I always seemed to move towards something more organic. The more I experimented, the more I realized I wanted to make music with “my hands.” Don’t get me wrong, I’m not taking a dig at EDM producers or other producers that only use electronic devices and programming — they can have just as much talent as the next guy.
I just found out it’s not really my sound.
I had to follow the calling back to my roots.
I grew up singing, and playing piano and guitar. It was with these three tools I wrote songs. And I always wrote my lyrics by hand. It was a more analog approach.
Through my explorative journey I’ve found my sweet spot between the modern sound, and modern tools, and connected it with my roots. In my song B.A.B.Y. I wanted a violin solo, performed by my good friend Madelene Berg. It’s pretty unusual for a pop song in the 2020’s to have a violin intro, but that is the personal twist that comes from my roots.
Most days I do my writing in the studio, but I like the idea of going to my family’s cabin. Well, it’s more like a small hut. A 45 minute walk from our ranch, we have a 200 year old cabin. No power, no water. Just a wood stove and candles. And the idea of being there, with a notebook and an acoustic guitar and still being able to write my music, might be the purest reconnection with my roots.
But I have more ways than one.
To do my best work I need to have the right atmosphere. When the pandemic hit in 2020, I built my own studio together with two mates. We tore down walls, rebuilt, did soundproofing, and painted the place. We call it Pytt Studio. Pytt is the Norwegian word for a puddle. So the Norwegian nature intrudes on the music again.
We built our own studio desk using the top of an old table, combining it with some modern, slender “legs”. At the most we’ve had over 30 plants in the studio. It’s green from the floor till the roof. We even got plants in the ceiling. Most studios I’ve been in are very clean with led lights and black acoustic panels. We’ve gone in the opposite direction.
We get coffee beans from Sognefjord Kaffibrenneri, so every morning we grind beans and put on a fresh pot of coffee. I then sit down by the piano, an old thing from East-Germany. It sounds old and “rusty” but yet it has a certain tone and warmth that I love.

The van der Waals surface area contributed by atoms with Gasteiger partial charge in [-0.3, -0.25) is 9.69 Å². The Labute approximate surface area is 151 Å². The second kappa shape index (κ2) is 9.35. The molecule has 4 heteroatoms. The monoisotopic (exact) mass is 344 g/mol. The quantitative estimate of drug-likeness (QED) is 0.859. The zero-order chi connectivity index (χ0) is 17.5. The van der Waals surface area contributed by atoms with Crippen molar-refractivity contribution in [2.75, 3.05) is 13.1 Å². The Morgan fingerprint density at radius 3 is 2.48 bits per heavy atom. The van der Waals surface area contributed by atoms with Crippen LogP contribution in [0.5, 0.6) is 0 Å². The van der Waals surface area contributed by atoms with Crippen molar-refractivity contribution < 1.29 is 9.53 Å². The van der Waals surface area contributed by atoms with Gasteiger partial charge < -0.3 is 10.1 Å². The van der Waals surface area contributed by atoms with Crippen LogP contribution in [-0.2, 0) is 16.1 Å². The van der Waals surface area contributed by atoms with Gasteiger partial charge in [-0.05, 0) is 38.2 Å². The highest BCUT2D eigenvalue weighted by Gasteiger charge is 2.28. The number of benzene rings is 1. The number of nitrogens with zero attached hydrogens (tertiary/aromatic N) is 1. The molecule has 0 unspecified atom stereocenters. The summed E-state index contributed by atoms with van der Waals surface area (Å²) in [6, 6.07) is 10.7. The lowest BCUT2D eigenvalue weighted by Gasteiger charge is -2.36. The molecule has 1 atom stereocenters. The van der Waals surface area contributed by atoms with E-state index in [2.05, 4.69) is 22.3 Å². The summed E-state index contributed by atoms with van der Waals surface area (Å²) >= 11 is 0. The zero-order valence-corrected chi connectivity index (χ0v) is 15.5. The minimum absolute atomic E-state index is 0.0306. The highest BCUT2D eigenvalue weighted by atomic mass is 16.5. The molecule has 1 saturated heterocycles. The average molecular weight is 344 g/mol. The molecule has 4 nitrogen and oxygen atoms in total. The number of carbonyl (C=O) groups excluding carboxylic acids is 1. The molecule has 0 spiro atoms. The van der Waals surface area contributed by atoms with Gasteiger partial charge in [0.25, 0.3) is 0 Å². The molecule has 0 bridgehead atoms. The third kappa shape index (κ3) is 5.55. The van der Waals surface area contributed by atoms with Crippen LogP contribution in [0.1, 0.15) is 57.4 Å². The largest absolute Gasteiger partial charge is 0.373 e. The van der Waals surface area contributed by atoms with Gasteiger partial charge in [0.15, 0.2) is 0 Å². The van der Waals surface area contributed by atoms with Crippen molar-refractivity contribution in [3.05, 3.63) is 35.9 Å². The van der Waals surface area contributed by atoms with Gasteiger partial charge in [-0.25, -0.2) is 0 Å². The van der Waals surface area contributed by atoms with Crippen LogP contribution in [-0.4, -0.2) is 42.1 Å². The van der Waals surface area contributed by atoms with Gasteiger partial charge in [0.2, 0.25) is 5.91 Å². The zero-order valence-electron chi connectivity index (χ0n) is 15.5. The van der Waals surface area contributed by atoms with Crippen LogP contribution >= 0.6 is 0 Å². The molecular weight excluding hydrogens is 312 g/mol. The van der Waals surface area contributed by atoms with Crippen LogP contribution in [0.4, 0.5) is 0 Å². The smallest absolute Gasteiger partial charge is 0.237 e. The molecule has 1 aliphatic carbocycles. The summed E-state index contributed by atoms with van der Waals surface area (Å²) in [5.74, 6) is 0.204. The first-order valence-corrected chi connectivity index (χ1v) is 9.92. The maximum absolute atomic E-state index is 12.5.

The painter Erik Bergan has painted a puddle (the “pytt”) on one of our walls. So we’ve really made it our own and we’re very happy with that. No matter the weather outside, or whatever is going on in the world, I can always go there and get the same good atmosphere every time.
In August 2021 me and two friends went to Ocean Sound Studio at Giske, just outside Ålesund. This studio is the perfect combination of a world class, up to date studio, with just mesmerizing surroundings.
Together with Iselin Solheim, we wrote two new songs. One song is releasing today (!), the other will follow soon after. I’m also heading to Germany to play my first festival of the year, and when fall hits, I’ll be playing in Oslo.
And as always I will try to find that balance between the modern, electronic music, and blend in sounds from my 100 year old piano and my grandfather’s accordion.
Growing a beanie company and staying true to your authentic core is actually very hard. It requires taking deep breaths, hydrating frequently, and considering all things before acting. This is a story of when I almost went astray.
Averagely one third of your life is spent working, so I refuse to spend that time with something I don’t care about. I will say what I believe, and I will believe what I say, even when running a brand.
But one has to adapt.
Sometimes, this tinkering with words and trying to reach out through the internet, goes too far.
Thus the title of this article.
Back to that title…
I was learning about Instagram, algorithms, numbers and stats and blah blah blah. Then, somewhere deep down the wormhole, I encountered this link, saying “Headline Generator.”
My curiosity was piqued, so I gave it a click.
It’s one of the funniest, stupidest so-called tools I’ve ever seen.
First click created the headline I used for this article, then…
“The Truth About the Beanie Industry”
“5 Things the Media Hasn’t Told You About Beanie”
“How Beanies Saved My Life”
“How to Have a Healthier Relationship With Beanies”
“11 Ways Beanies Can Suck the Life Out of You” — this one gave me a chuckle for sure.